Despite getting a late start, Baggett was the starting catcher for the East Division in the NYCBL All-Star Game and hit .330 in 29 games, leading the league with 13 doubles to go with a triple, two home runs and 17 RBI.
Baggett, who had eight home runs and 28 RBI for Bentley last spring, had 11 multiple-hit games for the Outlaws with three three-hit games.
"I was pretty excited to go up there,'' said Baggett. "It was a good opportunity to go up there and play in a real competitive league. I was pretty psyched about it. To make the all-star team was real exciting.
"I went up there with not too many expectations and I ended up fitting right in. I put together some good games, some good at-bats and made the all-star game. I really didn't expect too much, and that happened.''
Galligan and Baggett, from rivals Stonehill and Bentley, became battery mates and friends during the season.
"I knew that he played at Bentley, but I didn't know him,'' said Galligan, whose Outlaws were 29-15 in the regular season. "The two of us ended up being really good friends. At first, it was (strange), and then me and him were on the same page. I like when he caught.''
Said Baggett: "It was actually (strange at first), but we clicked pretty well. I didn't really know who he was. I knew he was a Stonehill guy. It'll be interesting next year seeing him (in NE-10 games).''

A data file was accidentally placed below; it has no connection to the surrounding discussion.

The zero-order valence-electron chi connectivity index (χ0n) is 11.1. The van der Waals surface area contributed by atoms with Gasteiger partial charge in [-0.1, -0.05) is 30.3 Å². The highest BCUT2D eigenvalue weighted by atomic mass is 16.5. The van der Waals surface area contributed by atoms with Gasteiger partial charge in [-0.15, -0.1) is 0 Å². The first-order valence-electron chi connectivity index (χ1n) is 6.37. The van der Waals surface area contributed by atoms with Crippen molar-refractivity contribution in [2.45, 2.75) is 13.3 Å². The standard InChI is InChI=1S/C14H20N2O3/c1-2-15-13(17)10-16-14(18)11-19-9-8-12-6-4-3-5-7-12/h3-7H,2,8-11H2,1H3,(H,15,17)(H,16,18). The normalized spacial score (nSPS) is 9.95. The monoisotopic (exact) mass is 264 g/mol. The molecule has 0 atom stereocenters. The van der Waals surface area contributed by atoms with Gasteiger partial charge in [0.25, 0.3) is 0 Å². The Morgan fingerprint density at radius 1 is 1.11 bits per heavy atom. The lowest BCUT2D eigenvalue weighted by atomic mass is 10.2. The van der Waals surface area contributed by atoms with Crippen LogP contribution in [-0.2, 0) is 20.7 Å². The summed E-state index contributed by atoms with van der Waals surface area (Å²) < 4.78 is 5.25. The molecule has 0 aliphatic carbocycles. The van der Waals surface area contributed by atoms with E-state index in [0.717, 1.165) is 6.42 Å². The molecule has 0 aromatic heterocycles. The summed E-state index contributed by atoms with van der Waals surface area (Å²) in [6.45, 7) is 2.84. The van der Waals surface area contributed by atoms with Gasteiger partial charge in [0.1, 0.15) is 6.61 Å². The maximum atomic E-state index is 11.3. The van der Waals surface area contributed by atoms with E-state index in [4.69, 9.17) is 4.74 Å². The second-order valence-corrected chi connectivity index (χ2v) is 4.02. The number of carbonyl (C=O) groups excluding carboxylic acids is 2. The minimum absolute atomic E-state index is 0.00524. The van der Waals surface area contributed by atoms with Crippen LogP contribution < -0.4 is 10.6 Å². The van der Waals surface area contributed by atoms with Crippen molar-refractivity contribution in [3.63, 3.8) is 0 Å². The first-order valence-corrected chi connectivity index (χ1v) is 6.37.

Zackrison, who played at Massasoit in the mid-1990s and has been Coach Tom Frizzell's assistant for nearly a decade, was an assistant for the Harwich Mariners when they won the Cape Cod Baseball League title in 2008.
He became the manager of the Saratoga Phillies of the NYCBL in 2009, and stayed in the position when the franchise moved to Oneonta in 2010.
"It's probably like coaching a Div. 1 team,'' said Zackrison, who had players from the University of Virginia, the University of Mississippi, Fresno State, Maryland, Baylor and Wofford. "We have a $2 million locker room, a professional field. It's like dying and going to baseball heaven.
"You travel on a bus two hours to a game, play a game, get food after the game, hop on the bus and get to do it all over the next day. The kids are experiencing minor league baseball.
"To win a championship was great. It was pretty good, considering we only had nine position players in the playoffs because of injuries and players going home early for school. We went through the playoffs with nine payers and seven pitchers. To come through and win was pretty special. It showed how committed and tough they were to see it through.''
In addition to winning the title, the Outlaws set the league record by drawing 37,487 fans, averaging 1,704 at their 22 home games.
"It was awesome,'' said Galligan. "We had the best fan support of anywhere we went. The whole community really took us in and they do a good job of getting people to the game and getting everyone into it. I was real happy to be part of the team.''
Said Zackrison: "With two outs in the ninth in the last game, we had our closer in and the whole place was on their feet, standing and clapping. It was really special. After we won, I'd say there were 2,000 people on the field within five minutes of the last out. It was a community atmosphere and it meant something to the town."